Luis and his wife were… maybe a little too hospitable. They were very friendly and always genuine I think but their hospitality possibly crossed a line one night when Luis used a spare key to let himself into my room in the middle of the night while I was sleeping to check if I was alright. He was concerned because he hadn’t seen me come back that evening – I really don’t think he intended to be creepy and weird – but it was still slightly odd to wake up at 1am with a big Cuban man looming over me. All was forgiven when he gave me a lift to the bus station in his marvellous 1954 blue Plymouth car which was ace.

Holguin itself was pretty mellow, certainly compared to other Cuban cities I visited later. However that’s what I loved about it, particularly as an introduction to this country. Just having a day or two here, if you do land in Holguin, helps you to acclimatise to Cuba in a more relaxed environment than, say, Havana or Santiago de Cuba. Also, Holguin has a lot of classic cars. They are literally everywhere. Walking even the shortest distance takes twice the time because I had to keep stopping and either taking “the iconic Cuba shot” or just smiling at how ridiculously cool the old cars look. Some look as if they’ve come straight from the Batcave whilst others look like they belong in Captain Scarlett. Can we just ditch modern cars and all drive round in these bad boys? Life would be so much more fun.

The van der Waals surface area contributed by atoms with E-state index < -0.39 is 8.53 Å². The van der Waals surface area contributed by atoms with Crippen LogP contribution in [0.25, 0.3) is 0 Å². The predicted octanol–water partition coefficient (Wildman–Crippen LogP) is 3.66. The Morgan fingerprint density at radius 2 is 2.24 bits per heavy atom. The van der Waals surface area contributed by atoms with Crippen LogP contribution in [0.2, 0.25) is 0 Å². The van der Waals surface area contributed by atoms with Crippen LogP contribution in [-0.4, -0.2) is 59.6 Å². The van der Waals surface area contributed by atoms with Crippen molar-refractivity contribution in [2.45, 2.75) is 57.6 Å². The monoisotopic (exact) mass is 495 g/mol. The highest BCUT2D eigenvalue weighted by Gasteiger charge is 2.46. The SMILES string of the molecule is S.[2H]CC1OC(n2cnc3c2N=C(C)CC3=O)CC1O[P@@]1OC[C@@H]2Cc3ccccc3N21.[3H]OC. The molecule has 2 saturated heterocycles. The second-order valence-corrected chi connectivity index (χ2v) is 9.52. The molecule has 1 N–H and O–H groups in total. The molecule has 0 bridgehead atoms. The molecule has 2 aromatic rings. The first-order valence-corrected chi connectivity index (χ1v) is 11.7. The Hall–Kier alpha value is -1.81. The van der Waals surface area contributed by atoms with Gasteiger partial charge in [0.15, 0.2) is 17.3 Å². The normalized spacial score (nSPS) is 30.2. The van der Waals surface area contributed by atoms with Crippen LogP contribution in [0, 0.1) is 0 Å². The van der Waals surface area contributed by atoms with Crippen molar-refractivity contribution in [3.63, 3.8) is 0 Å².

Apparently there are things to do in Holguin other than stare at the cars but I did very few of them because I was too busy staring at the cars. One excursion I did manage was to the North of the city where there is a large hill, giving a wonderful panoramic view of Holguin. There are 400+ steps up to the top of Loma de la Cruz, no mean feat in the 31 degree heat. The view is fantastic though, definitely worth the effort. Also there’s a bar at the top to replenish your energy.